Water Park Ride Design: Setting Expectations

The scene: Legoland California.

On 6 August 2013, my wife convinced me to take a ride on Pirate Reef. It’s a ride that straddles the water park and regular Legoland. Signs all over say that you WILL get wet. I hate getting wet, at least in full clothing. But I didn’t want to be a kill joy and relented. Here’s the set up:

Screen Shot 2013-08-15 at 3.06.26 PM

video loop here legoland

The ride is pretty straightforward. You board the craft go up, then down, and everything gets wet. What the video doesn’t show is that they have plastic bins on the dock where workers will place items you don’t want to get wet. I gave them my T-shirt, wallet and cell phone.

I did the ride, got as soaked as if I’d gone for a swim, and retrieved my dry items. The design flaw now comes into play. To leave the ride, you need to exit over a bridge that connects the two boat structures. The problem is this:

little shit


See that guy? There were three of them and they all had full range of those water guns to the bridge.   I saw what they did to the person  in front of me, aiming for the head, laughing maniacally and soaking her. The only way for me to get to safety was to dodge the guns by running to the other side.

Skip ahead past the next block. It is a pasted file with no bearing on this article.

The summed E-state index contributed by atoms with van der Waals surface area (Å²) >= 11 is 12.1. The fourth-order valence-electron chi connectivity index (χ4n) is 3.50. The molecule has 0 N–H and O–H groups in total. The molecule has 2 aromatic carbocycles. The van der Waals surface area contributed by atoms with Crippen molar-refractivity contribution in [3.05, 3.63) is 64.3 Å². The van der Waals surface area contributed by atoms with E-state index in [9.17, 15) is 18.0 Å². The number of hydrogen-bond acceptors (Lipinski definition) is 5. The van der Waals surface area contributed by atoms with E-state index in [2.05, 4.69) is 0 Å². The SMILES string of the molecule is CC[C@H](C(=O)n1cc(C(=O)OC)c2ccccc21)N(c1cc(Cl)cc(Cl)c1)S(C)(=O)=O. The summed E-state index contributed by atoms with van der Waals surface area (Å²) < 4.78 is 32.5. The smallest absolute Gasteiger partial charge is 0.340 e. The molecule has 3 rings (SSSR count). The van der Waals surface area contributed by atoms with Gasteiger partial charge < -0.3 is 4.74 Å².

I wrapped my dry things into a tight ball and then ran like hell.

In an instant, my legs came out from under me, I was air bound and then landed square on my back. I got up as quickly as I could, the wind knocked out of me. As someone who experienced broken ribs before, it sure felt like that’s what I had.

So – what’s the design issue? Two fold:

1) The plastic buckets gave me a reason to believe I was going to walk out of there with those items free from water. Because of the exit path, that didn’t happen. In other words, the users expectations were set-up and they were wrong.

2) Don’t underestimate my hate of getting wet. Yes, there were signs stating that it was a “no run zone’ or such crap. But why not a non-stick surface? I slipped on a slick, hard cement path. As we know in the UX field, signs and labels are usually covering up a bad design. If your customers shouldn’t run because the surface is slippery when wet, get rid of the slippery bit.

So, a week later I’m still in pain but today’s visit confirmed, no broken bones. I just need to do some heat treatments and make sure to use this stuff regularly: